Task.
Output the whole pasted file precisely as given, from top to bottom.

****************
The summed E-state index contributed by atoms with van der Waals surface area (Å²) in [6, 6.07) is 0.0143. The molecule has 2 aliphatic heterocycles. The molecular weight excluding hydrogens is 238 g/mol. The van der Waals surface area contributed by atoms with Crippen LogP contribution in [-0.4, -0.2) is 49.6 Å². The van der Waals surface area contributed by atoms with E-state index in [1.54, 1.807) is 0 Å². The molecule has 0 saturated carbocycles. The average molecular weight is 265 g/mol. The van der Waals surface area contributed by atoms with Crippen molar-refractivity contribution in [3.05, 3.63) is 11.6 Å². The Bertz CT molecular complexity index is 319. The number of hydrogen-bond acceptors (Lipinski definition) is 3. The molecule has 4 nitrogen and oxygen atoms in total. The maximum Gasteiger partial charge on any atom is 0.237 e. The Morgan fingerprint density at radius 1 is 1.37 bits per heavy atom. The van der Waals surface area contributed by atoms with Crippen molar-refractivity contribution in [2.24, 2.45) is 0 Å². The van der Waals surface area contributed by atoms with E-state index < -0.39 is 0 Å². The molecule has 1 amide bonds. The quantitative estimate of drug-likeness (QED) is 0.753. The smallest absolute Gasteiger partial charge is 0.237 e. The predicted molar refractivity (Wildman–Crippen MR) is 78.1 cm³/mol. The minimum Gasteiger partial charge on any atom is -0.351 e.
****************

The summed E-state index contributed by atoms with van der Waals surface area (Å²) in [6, 6.07) is 0.0143. The molecule has 2 aliphatic heterocycles. The molecular weight excluding hydrogens is 238 g/mol. The van der Waals surface area contributed by atoms with Crippen LogP contribution in [-0.4, -0.2) is 49.6 Å². The van der Waals surface area contributed by atoms with E-state index in [1.54, 1.807) is 0 Å². The molecule has 0 saturated carbocycles. The average molecular weight is 265 g/mol. The van der Waals surface area contributed by atoms with Crippen molar-refractivity contribution in [3.05, 3.63) is 11.6 Å². The Bertz CT molecular complexity index is 319. The number of hydrogen-bond acceptors (Lipinski definition) is 3. The molecule has 4 nitrogen and oxygen atoms in total. The maximum Gasteiger partial charge on any atom is 0.237 e. The Morgan fingerprint density at radius 1 is 1.37 bits per heavy atom. The van der Waals surface area contributed by atoms with Crippen molar-refractivity contribution in [2.24, 2.45) is 0 Å². The van der Waals surface area contributed by atoms with E-state index < -0.39 is 0 Å². The molecule has 1 amide bonds. The quantitative estimate of drug-likeness (QED) is 0.753. The smallest absolute Gasteiger partial charge is 0.237 e. The predicted molar refractivity (Wildman–Crippen MR) is 78.1 cm³/mol. The minimum Gasteiger partial charge on any atom is -0.351 e.